God’s Design: A Focus on Old Testament Theology, 2nd ednWritten by Elmer A. Martens Reviewed By T. Desmond Alexander
Although Martens has updated this work which was first published in 1981 (in Britain under the title Plot and Purpose in the Old Testament), his overall approach is unchanged. He remains committed to viewing the theology of the OT in the light of four themes, drawn from Exodus 5:22–6:8, which reveal God’s design for building his kingdom: deliverance, community, knowledge of God and the abundant life. To underline the importance of these specific themes Martens examines in turn pre-monarchic, monarchic and post-monarchic texts. In doing so almost every part of the OT figures in his discussion, making this a useful and accessible overview of the whole of Genesis to Malachi.
While the themes of deliverance, community, knowledge of God and the abundant life are useful for understanding much of the OT, reservations must be expressed (a) about the way in which Martens isolates these themes, and (b) whether these themes alone are sufficient to encapsulate the theology of the OT.
At the heart of Martens’ approach is the premise that Exodus 5:22–6:8 is the key text to unlocking the meaning of the OT. Although he offers some arguments in support of this position, his case is not compelling. Furthermore, it is surely noteworthy that few, if any, biblical scholars, both past and present, have given to this passage the significance assigned to it by Martens. Yet, while he has overemphasized the importance of Exodus 5:22–6:8, Martens is nevertheless correct in noting that the themes found within it recur frequently throughout the rest of the OT. This, however, is hardly surprising given (a) that Exodus 5:22–6:8 focuses on themes associated with God’s relationship with the nation of Israel, and (b) that most of the OT deals in one way or another with the history of this relationship. To deny the importance of these themes would be both foolish and mistaken. However, it must be asked if these particular themes truly encapsulate the whole of the OT.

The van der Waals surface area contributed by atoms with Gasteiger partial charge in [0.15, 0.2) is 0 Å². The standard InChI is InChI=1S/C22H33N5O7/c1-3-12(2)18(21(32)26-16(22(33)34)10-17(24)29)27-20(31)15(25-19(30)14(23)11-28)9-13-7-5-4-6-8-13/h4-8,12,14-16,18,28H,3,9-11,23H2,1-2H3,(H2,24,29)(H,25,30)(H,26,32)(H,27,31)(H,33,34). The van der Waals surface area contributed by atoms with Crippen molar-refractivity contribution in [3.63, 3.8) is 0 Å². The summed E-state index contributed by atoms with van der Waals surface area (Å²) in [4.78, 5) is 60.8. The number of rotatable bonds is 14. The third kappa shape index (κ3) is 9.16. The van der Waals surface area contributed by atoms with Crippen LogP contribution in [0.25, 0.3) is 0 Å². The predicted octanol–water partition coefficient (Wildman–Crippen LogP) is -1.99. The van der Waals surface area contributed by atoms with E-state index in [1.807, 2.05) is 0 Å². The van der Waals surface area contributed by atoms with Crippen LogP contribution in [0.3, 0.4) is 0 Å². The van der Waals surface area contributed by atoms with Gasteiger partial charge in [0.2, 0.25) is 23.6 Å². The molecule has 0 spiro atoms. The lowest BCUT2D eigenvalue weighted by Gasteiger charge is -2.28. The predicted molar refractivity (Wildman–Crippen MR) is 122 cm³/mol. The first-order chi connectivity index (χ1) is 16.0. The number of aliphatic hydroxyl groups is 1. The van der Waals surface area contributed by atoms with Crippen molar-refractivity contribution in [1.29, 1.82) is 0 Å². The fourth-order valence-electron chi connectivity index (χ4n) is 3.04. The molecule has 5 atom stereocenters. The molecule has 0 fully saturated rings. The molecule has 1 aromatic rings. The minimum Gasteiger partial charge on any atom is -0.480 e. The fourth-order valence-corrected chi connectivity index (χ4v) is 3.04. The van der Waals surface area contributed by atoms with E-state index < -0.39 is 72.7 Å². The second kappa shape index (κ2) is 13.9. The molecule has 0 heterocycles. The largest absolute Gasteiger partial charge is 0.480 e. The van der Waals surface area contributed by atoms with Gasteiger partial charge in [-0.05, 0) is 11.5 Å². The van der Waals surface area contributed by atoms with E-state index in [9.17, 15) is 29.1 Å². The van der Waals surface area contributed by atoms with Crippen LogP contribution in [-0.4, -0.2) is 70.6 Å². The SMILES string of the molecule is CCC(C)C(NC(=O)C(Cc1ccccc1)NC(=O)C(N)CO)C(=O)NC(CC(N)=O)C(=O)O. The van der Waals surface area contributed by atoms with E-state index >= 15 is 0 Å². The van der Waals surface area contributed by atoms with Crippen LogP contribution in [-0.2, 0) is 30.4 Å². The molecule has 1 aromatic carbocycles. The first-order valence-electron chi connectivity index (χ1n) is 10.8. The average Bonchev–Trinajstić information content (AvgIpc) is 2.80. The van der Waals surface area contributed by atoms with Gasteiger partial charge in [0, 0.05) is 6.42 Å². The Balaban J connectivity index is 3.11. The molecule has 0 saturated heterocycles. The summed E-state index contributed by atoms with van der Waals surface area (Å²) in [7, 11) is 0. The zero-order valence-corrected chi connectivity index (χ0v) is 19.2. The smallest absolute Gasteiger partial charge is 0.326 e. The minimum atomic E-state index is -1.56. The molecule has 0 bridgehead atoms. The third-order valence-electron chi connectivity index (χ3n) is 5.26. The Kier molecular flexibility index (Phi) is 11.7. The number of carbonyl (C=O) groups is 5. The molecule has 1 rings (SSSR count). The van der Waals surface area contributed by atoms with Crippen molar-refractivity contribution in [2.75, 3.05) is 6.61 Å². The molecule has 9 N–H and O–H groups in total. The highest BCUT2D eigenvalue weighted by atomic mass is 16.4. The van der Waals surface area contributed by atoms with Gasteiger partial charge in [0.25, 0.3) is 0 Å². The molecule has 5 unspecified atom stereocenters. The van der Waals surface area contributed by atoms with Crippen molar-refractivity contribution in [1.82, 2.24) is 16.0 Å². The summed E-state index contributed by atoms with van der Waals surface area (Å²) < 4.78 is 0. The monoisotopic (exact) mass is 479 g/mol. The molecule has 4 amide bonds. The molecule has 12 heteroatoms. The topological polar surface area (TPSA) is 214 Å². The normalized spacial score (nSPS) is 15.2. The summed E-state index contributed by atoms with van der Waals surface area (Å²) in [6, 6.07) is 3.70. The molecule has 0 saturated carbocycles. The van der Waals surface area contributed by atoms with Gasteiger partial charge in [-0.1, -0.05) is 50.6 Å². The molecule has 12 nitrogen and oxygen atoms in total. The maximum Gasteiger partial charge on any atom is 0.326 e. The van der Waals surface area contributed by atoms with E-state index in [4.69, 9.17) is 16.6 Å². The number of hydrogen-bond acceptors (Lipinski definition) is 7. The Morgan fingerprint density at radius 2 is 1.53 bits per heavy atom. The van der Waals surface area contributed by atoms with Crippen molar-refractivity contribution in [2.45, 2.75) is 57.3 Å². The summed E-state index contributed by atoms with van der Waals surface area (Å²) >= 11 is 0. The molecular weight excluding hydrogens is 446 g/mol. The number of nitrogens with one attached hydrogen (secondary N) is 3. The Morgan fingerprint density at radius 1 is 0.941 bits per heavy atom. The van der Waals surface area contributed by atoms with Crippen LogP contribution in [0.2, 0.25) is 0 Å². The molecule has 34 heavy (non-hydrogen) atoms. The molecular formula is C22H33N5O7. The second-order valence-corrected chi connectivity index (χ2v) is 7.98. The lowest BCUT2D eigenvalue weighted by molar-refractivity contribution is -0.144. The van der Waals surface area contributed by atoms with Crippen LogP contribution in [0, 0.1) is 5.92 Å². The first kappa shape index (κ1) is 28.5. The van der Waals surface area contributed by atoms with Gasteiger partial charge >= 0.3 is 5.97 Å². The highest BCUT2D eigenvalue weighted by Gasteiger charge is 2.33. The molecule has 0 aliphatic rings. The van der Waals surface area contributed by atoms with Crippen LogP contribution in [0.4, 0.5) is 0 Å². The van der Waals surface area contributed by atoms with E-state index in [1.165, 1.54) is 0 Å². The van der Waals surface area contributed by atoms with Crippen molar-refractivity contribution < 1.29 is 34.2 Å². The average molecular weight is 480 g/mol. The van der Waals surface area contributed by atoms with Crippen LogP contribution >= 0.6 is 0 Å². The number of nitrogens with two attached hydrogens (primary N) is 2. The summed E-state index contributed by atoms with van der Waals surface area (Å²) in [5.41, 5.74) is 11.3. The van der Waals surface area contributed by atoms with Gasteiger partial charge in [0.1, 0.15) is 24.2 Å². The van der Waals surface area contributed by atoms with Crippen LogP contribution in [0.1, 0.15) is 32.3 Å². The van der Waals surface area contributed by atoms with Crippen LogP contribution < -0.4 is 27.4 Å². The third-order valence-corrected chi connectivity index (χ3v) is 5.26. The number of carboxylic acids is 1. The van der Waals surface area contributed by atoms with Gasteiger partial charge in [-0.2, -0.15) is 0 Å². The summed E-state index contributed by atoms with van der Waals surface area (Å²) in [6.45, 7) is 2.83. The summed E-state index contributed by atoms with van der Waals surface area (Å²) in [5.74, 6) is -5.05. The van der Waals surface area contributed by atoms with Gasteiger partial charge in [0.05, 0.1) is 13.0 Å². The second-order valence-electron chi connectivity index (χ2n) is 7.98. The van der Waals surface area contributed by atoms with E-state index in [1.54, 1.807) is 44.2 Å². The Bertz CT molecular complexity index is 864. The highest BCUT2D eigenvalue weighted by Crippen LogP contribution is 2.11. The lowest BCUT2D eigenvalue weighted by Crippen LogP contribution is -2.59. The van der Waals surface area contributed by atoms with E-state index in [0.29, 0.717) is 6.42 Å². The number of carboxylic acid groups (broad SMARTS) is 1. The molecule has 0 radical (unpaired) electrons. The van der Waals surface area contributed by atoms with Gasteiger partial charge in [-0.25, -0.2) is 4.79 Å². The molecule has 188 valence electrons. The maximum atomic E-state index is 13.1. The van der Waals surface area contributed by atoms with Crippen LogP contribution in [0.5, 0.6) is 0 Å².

While references to foreign nations are not lacking—this edition includes a new section on the world’s peoples (pp. 268–274)—Martens fails to emphasize adequately God’s promise that through Abraham and his ‘seed’, ‘all nations on earth will be blessed’ (Gn. 22:18; cf. 12:3; 18:18). The fulfilment of this promise is a vital part of ‘God’s design’, providing an important link between the OT and the NT. Without it, it is difficult to understand how God’s unique relationship with Israel, emphasized in Exodus 5:22–6:8 and reflected in the rest of the OT, can later be replaced by a relationship involving all nations. Here is at least one theme which Martens fails to incorporate fully into his study.
In spite of these reservations, this is an important study drawing together the books of the OT in a meaningful way. Although Martens has not produced the final word on the subject, he offers a stimulating alternative to other approaches to OT theology.
T. Desmond Alexander
Union Theological College, Belfast